Giving in to Temptation
We face many temptations when it comes to delivering business presentations. Giving in to these temptations may make us feel better, but they can destroy our credibility, undermine our message, and deliver our presentations unto banality.
One of the biggest temptations we face today is buying in to the false equivalency between the casual and the authentic. Our pop culture celebrates the casual (see casual wear, casual Friday, casual games, casual remarks, casual sex, etc.). We want to be comfortable. We want to be ourselves. We assume that the more casual and relaxed we are the more authentic we are.
You can see this at work most clearly in mass market film and television. When the character is meant to sound most genuine and sincere, you can count on the actor doing the following:
Vocal volume is dialed down to a stage whisper.
A little vocal fry is added to the end of each sentence.
The up-talk structure is overlaid.
The energy level is set at 0.002 emoji.
And then, seemingly with all the effort in the world, hackneyed lines like “Are you O.K.?” are partially birthed. We are meant to automatically assume, “Oh, he really cares.” Because he sounds so CASUAL.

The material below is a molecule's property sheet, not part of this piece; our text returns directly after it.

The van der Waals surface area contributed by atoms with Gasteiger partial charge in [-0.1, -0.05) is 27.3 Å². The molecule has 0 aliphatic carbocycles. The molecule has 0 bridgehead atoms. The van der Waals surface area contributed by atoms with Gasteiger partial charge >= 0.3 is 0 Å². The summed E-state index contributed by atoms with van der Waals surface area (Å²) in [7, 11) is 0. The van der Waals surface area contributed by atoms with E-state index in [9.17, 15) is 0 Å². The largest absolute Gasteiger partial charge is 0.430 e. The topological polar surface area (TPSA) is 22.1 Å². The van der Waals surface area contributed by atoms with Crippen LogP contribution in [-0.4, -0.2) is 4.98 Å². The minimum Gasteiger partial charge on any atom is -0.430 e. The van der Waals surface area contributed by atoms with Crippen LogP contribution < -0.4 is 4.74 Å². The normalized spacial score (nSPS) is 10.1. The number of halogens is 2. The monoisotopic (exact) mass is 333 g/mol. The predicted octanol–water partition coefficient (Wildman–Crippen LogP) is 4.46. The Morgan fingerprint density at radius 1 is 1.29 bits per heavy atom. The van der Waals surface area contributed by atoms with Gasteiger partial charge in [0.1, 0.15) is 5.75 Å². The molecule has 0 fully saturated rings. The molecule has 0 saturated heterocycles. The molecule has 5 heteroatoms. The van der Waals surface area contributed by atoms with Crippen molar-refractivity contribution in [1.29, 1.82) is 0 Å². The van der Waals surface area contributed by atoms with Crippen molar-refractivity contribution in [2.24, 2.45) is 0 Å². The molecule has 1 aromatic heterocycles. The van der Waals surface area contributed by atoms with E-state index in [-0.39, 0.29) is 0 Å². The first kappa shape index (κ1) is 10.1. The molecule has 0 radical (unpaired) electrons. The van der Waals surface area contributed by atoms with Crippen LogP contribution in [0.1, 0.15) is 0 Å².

This often carries over into the business presentation: the assumption that the more casual you sound the more authentic you sound. So as presenters, we are tempted to try to cover any uncertainty, anxiety, or lack of preparation -- and even clothe honest work -- with the casual mantle of faux awkwardness, employing vocal techniques 1-4 from above:
(Casually) “Yah, it is so random, I just happened to make this most amazing discovery.”
In a business presentation this can be tempting but deadly. It does not sound authentic, it sounds like everything else we are constantly bombarded with and so instantly becomes noise. You become pop culture and in doing so become too familiar, unoriginal, no threat, and easily dismissed.
It is fine to make pop culture references. It can be helpful to leverage recognizable touchstones. But do not be pop culture. Pop culture is temporary. Pop culture will change. And change quickly. The only thing you are advertising when you are pop culture is how temporary you are.
We have to fight that temptation.